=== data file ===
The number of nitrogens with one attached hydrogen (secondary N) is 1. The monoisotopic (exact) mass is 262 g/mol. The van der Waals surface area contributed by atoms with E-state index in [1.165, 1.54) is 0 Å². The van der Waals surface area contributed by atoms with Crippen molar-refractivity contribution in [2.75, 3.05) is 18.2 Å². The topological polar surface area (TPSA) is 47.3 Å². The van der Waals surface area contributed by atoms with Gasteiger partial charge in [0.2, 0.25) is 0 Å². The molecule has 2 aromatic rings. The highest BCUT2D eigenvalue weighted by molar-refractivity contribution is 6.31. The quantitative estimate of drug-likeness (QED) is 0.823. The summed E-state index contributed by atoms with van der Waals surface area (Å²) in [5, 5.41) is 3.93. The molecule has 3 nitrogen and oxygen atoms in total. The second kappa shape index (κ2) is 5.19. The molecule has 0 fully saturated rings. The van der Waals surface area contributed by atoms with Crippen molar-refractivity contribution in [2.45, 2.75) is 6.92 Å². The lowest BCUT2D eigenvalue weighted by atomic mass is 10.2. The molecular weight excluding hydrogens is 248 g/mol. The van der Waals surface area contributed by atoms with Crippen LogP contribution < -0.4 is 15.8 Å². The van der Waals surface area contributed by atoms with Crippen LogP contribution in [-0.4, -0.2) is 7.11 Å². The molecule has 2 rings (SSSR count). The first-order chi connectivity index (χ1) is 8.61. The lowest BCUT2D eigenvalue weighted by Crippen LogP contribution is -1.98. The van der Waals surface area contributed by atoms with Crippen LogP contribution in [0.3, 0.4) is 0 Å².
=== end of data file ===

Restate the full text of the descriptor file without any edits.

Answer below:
The number of nitrogens with one attached hydrogen (secondary N) is 1. The monoisotopic (exact) mass is 262 g/mol. The van der Waals surface area contributed by atoms with E-state index in [1.165, 1.54) is 0 Å². The van der Waals surface area contributed by atoms with Crippen molar-refractivity contribution in [2.75, 3.05) is 18.2 Å². The topological polar surface area (TPSA) is 47.3 Å². The van der Waals surface area contributed by atoms with Gasteiger partial charge in [0.2, 0.25) is 0 Å². The molecule has 2 aromatic rings. The highest BCUT2D eigenvalue weighted by molar-refractivity contribution is 6.31. The quantitative estimate of drug-likeness (QED) is 0.823. The summed E-state index contributed by atoms with van der Waals surface area (Å²) in [5, 5.41) is 3.93. The molecule has 3 nitrogen and oxygen atoms in total. The second kappa shape index (κ2) is 5.19. The molecule has 0 fully saturated rings. The van der Waals surface area contributed by atoms with Crippen molar-refractivity contribution in [2.45, 2.75) is 6.92 Å². The lowest BCUT2D eigenvalue weighted by atomic mass is 10.2. The molecular weight excluding hydrogens is 248 g/mol. The van der Waals surface area contributed by atoms with Crippen LogP contribution < -0.4 is 15.8 Å². The van der Waals surface area contributed by atoms with Crippen LogP contribution in [-0.4, -0.2) is 7.11 Å². The molecule has 2 rings (SSSR count). The first-order chi connectivity index (χ1) is 8.61. The lowest BCUT2D eigenvalue weighted by Crippen LogP contribution is -1.98. The van der Waals surface area contributed by atoms with Crippen LogP contribution in [0.3, 0.4) is 0 Å².